In the view of the committee, action by the SEC would
“(a) provide investors with the material, comparable, consistent information they need to make investment and voting decisions,
(b) provide Issuers with a framework to disclose material, decision-useful, comparable and consistent information in respect of their own businesses, rather than the current situation where investors largely rely on third party ESG data providers, which may not always be reliable, consistent, or necessarily material,
(c) level the playing field among all US Issuers regardless of market cap size or capital resources,
(d) ensure the continued flow of capital to US Issuers, and
(e) enable the SEC to take control of ESG disclosure for the US capital markets before other jurisdictions impose disclosure regimes on US Issuers and investors alike.”
While recognizing the difficulties, the committee contended that “well-constructed, principles-based reporting that enables each Issuer, regardless of industry or business line, to set out its risks, strategies and opportunities in relation to material ESG factors should be no different than current disclosure of business risk, strategy and opportunity. ESG matters are part and parcel of the business of every Issuer and are unique to every Issuer.”
While a majority of committee members supported the recommendation, there were several naysayers. They argued that ESG was best addressed by private parties rather than through a central mandate, that there was no broad consensus on the topic, that a mandate would result in just massive boilerplate disclosure and that a mandate was incongruent with the concept of materiality as reflected in SAB 99 and under the securities laws. There was also some concern expressed regarding the implications for FASB and its independence. A few other members, while favoring the proposal, indicated that they did not support line item prescriptive disclosure, but rather a reference by the SEC to an external framework, such as the SASB framework. The example given was the successful reference to the COSO framework for internal controls.
At the meeting, SEC Chair Jay Clayton reiterated his views on ESG disclosure. In his statement, he reminded the committee that his “views and support for effective disclosure on ‘decision useful’ information, including the modernization of financial disclosures and my views on disclosures about ‘E’ matters, ‘S’ matters and ‘G’ matters (I believe E, S and G are quite different baskets of disclosure matters and that lumping them together diminishes the usefulness, including investor understanding, of such disclosures), are not new to you.”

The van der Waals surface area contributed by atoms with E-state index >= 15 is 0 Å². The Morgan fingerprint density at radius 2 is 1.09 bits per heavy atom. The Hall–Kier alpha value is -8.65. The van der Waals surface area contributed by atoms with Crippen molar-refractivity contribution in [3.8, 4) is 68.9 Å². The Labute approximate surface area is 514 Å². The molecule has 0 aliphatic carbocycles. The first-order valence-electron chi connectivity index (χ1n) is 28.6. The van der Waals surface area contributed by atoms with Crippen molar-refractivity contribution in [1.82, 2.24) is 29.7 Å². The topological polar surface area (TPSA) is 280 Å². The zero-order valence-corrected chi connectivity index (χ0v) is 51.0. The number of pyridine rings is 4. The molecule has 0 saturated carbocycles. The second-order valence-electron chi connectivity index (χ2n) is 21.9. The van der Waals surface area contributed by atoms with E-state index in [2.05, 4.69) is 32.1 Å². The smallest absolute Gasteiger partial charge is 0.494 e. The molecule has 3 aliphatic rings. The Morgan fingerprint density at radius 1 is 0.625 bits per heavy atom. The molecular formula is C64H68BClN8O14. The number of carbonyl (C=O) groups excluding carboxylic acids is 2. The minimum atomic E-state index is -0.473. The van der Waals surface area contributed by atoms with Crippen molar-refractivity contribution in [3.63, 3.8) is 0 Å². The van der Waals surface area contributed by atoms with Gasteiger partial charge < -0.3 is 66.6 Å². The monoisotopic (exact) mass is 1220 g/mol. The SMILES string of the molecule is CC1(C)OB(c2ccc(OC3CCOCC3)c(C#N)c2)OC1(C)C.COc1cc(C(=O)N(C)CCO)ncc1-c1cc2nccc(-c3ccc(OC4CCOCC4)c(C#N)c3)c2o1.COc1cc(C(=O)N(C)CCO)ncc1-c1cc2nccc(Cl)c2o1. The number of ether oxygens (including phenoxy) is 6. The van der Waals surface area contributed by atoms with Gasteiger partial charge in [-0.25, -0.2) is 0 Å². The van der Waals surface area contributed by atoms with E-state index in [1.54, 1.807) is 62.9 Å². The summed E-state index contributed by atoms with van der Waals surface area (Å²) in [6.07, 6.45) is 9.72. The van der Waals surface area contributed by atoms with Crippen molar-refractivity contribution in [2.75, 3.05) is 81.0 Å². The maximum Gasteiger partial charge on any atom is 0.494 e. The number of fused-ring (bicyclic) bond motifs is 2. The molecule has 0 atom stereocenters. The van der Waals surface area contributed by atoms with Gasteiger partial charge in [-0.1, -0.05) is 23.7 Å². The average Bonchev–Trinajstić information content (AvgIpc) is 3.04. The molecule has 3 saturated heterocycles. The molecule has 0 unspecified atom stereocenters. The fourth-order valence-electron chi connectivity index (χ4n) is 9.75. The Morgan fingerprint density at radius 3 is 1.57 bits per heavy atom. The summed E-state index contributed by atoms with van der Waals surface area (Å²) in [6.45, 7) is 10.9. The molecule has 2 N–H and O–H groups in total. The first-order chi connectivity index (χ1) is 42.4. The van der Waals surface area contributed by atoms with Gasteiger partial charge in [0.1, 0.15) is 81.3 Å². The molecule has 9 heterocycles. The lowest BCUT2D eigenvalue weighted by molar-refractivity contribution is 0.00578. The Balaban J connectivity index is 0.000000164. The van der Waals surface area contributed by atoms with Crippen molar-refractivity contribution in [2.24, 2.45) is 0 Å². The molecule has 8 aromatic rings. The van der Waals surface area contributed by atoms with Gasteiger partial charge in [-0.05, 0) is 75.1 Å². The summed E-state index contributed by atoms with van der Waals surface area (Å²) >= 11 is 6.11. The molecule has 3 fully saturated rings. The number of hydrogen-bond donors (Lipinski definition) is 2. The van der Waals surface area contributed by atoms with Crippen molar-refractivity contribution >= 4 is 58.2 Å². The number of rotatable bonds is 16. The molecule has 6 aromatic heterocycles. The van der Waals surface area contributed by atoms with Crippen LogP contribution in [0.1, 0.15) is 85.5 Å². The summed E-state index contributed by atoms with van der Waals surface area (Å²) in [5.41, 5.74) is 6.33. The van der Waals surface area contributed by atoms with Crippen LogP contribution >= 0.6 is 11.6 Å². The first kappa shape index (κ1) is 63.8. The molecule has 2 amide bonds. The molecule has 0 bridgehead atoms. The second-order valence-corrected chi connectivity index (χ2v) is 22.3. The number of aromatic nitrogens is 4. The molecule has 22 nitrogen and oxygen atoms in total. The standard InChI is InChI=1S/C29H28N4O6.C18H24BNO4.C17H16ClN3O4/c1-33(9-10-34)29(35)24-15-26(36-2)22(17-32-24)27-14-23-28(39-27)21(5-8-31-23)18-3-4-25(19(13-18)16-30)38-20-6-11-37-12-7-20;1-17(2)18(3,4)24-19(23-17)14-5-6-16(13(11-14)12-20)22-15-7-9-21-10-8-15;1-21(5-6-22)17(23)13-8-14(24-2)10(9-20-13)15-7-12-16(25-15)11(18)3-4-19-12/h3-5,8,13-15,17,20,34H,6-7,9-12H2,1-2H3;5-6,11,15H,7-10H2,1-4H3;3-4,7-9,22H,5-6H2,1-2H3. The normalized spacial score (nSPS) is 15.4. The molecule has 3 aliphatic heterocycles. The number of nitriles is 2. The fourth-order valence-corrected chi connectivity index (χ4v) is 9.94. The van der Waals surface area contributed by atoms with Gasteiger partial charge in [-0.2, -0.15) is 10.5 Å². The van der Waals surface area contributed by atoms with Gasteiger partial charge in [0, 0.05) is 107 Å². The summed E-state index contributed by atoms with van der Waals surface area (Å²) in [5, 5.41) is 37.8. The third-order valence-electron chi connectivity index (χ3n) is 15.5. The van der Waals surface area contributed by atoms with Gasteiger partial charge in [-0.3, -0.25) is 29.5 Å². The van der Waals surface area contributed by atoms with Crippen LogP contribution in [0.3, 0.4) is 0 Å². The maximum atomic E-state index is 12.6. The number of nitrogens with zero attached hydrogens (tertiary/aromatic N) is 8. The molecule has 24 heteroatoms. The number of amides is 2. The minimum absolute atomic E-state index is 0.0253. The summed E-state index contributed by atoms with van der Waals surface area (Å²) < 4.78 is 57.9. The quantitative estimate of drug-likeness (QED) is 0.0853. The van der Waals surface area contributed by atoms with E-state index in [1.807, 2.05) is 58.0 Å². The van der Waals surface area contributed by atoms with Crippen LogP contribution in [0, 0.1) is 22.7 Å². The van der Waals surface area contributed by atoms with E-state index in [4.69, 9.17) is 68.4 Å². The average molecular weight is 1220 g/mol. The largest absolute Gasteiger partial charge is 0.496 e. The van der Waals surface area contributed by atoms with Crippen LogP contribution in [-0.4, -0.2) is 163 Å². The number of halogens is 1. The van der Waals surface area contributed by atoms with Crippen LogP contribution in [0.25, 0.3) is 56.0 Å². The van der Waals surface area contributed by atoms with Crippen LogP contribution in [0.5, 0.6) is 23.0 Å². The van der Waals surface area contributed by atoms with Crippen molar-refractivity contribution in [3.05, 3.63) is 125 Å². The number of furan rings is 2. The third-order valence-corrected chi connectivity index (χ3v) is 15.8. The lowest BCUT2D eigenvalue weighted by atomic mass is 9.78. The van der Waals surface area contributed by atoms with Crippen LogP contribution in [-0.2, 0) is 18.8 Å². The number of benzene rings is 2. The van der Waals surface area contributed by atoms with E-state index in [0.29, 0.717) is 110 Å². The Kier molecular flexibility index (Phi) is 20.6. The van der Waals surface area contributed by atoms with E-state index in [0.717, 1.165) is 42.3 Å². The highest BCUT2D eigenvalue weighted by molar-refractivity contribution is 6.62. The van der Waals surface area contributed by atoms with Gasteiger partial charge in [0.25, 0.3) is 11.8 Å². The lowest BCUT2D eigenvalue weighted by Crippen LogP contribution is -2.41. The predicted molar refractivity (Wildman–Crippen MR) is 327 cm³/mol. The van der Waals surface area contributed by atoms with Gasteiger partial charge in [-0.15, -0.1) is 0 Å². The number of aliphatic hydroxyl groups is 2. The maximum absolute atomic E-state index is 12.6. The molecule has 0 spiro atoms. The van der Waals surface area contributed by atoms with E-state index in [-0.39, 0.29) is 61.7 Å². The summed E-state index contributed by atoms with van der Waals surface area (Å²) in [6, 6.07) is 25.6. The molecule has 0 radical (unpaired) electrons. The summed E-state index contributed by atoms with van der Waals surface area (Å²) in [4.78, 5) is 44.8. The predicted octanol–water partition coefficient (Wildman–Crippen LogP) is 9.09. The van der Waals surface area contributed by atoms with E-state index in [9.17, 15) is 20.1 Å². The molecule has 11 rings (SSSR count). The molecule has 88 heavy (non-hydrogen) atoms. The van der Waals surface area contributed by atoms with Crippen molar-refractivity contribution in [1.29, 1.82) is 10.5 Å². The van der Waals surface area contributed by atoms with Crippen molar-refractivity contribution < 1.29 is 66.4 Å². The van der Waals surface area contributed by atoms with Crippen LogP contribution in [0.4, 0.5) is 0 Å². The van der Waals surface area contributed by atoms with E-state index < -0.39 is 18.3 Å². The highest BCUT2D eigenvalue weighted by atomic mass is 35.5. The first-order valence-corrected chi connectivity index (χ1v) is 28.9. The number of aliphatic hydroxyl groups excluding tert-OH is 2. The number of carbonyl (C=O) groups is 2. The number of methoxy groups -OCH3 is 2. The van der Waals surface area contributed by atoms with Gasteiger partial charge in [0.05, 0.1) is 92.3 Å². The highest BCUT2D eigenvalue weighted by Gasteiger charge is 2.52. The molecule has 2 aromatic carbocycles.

Commissioner Hester Peirce also issued a statement at the meeting. Of course, Peirce previously conveyed her attitude without mincing words when she indicated at a prior committee meeting that “ESG” stands for “enabling shareholder graft.” (See this PubCo post.) Here, she was a bit more politic, arguing instead that, although she was “concerned about multiple ESG data providers bombarding issuers with questionnaire after questionnaire in order to produce assessments of questionable value,” she viewed a new SEC disclosure framework for ESG information as “an unnecessary response when our existing securities disclosure framework is very good at handling all types of material information.” In her view “stakeholders want to see their priorities classified as ESG and embedded in disclosure mandates so they can shift companies’ attention away from shareholder priorities and toward stakeholder priorities.” As to the recommendation, she viewed the committee’s approach as wrong-headed: if the committee were
“able to focus our attention on discrete pieces of information for which disclosure mandates are necessary, perhaps a substantive discussion could follow. A more general call to develop a new ESG reporting regime—without a clear explanation of why the past fifty years of discussion on the topic has not crystallized into a universally applicable set of material ESG items, but now is the magic moment—may not be as helpful. Otherwise, let’s keep using our tried and true disclosure framework, which is rooted in materiality and is flexible enough to accommodate a wide range of issuers, each with its unique and ever-evolving set of risks.”